ADHP–Attention Demanding Hyperactive Parenting

Carla: I’m coining a new term: ADHP–Attention Demanding Hyperactive Parenting. It’s my–and maybe your–tendency to over-parent.

I’ve had a few conversations lately that have me wondering if I am too worried, too protective, too uptight with my kids. We aren’t what I would consider strict or rigid parents–we don’t have a lot of rules or systems or charts in place. Our kids have a lot of input into how we operate as a family and we try not to say no unless we have a good reason to. That’s worked well for us so far.

But we have a teenager now, which means there are a new set of issues looming on the horizon. And now I’m starting to wonder if I’m holding on too tight, being too rigid, protecting her from…growing up?

I don’t think of myself as a so-called helicopter parent who looms over my kids, watching and micromanaging their every move. But then, helicopter parents don’t really think they are helicopter parents, do they? So how do I know when I’m overparenting? How do I know when to let go a little bit?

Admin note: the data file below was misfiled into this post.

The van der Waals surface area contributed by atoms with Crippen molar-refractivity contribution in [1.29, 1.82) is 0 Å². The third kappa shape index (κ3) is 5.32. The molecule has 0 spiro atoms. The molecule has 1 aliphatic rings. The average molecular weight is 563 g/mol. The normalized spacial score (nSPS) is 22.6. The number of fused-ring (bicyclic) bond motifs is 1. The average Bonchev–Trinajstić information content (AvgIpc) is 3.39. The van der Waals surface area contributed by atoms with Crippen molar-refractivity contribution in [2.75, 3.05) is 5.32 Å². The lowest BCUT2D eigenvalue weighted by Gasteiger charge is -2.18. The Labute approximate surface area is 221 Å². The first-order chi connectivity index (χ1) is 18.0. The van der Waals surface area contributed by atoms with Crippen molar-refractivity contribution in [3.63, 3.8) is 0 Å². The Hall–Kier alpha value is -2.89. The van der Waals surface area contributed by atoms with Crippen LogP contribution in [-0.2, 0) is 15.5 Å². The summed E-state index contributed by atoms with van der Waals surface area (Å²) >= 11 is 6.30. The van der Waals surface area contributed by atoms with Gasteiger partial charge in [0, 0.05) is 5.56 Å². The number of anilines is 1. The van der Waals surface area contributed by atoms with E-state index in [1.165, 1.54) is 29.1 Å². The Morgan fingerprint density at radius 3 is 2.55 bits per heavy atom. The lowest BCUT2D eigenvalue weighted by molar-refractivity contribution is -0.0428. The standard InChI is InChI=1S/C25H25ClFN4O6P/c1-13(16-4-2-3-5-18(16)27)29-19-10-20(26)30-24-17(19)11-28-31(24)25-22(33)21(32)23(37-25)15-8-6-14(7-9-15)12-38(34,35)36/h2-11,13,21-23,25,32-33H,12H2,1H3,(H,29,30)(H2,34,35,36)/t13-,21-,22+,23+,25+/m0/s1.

I am a big believer that part of my job is to protect my children’s innocence because once it’s gone, it doesn’t come back. So we say no to most PG-13 movies and music with lyrics that aren’t appropriate for a 13-year-old girl to sing along to (“Love the Way You Lie” anyone?). I don’t let my 9-year-old play video games where people are killed. None of the kids have their own phones. But I don’t want to raise those kids who turn 18, head to college, and have no idea how to function in the world because their parents have made all of their choices for them and they have no idea how to filter out the good from the bad.